Engine, 204, 201 --

UNIDENTIFIED FEMALE: Can anybody hear me? I am a civilian. Can't breathe much longer. Come save us!


UNIDENTIFIED MALE: Firefighter down.




UNIDENTIFIED FEMALE: I'm monitoring a call in which Flight 11, the flight attendant is advising our rep that the pilot and everyone has been stabbed.

UNIDENTIFIED FEMALE: First class galley flight attendant and our purser has been stabbed and we can't get to the cockpit. The door won't open.

UNIDENTIFIED FEMALE: Can anybody get into the cockpit?

UNIDENTIFIED FEMALE: We don't know who is up there.


CROWLEY: Chilling stuff. Well, much of our attention this morning, of course, is focused on the ceremony here in the World Trade Center.

We want to take you to another hallowed site, about seven miles north of here is a memorial to New York's firefighters who gave their lives in the line of duty. Many of the city's current firefighters prefer to gather on the anniversaries of 9/11.

CNN special correspondent Soledad O'Brien is joining them today -- Soledad.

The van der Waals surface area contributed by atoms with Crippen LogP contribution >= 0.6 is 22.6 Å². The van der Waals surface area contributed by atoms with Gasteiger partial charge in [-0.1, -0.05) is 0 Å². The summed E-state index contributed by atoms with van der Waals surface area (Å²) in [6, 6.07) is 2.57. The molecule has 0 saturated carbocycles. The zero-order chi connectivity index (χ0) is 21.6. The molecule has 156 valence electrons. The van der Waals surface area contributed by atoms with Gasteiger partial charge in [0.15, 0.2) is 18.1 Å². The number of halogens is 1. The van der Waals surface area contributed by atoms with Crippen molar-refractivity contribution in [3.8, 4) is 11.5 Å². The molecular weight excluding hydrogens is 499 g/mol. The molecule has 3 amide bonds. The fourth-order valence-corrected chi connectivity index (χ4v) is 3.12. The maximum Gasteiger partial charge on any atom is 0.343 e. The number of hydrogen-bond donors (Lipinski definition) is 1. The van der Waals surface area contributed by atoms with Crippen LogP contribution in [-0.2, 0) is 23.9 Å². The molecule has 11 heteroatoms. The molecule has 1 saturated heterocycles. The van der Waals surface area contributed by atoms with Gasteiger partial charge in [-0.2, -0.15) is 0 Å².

SOLEDAD O'BRIEN, CNN SPECIAL CORRESPONDENT: Candy, 343 firefighters lost their lives on 9/11, and there has been a little bit of controversy over the fact that the firefighters were not invited to come down to the ceremonies where you are at Ground Zero. This is where they always meet every year since 9/11. They come to honor their dead. And you could see the flags that are set up behind me. They'll start their ceremony around 9:30.

We got Peter Regan to come talk to us. His firefighter now. But back on 9/11, he was training in the Marines. And his father, Donald, was a firefighter. His father died, along with seven other members of Rescue 3.

Are you disappointed in not being invited to Ground Zero where the bigger ceremony is taking place today?

PETER REGAN, NEW YORK CITY FIRE DEPARTMENT: I am disappointed that the actual disinvite was put out there. I mean --

O'BRIEN: You could be down there as a family member who lost a loved one. You could be there. But you are here instead. Why?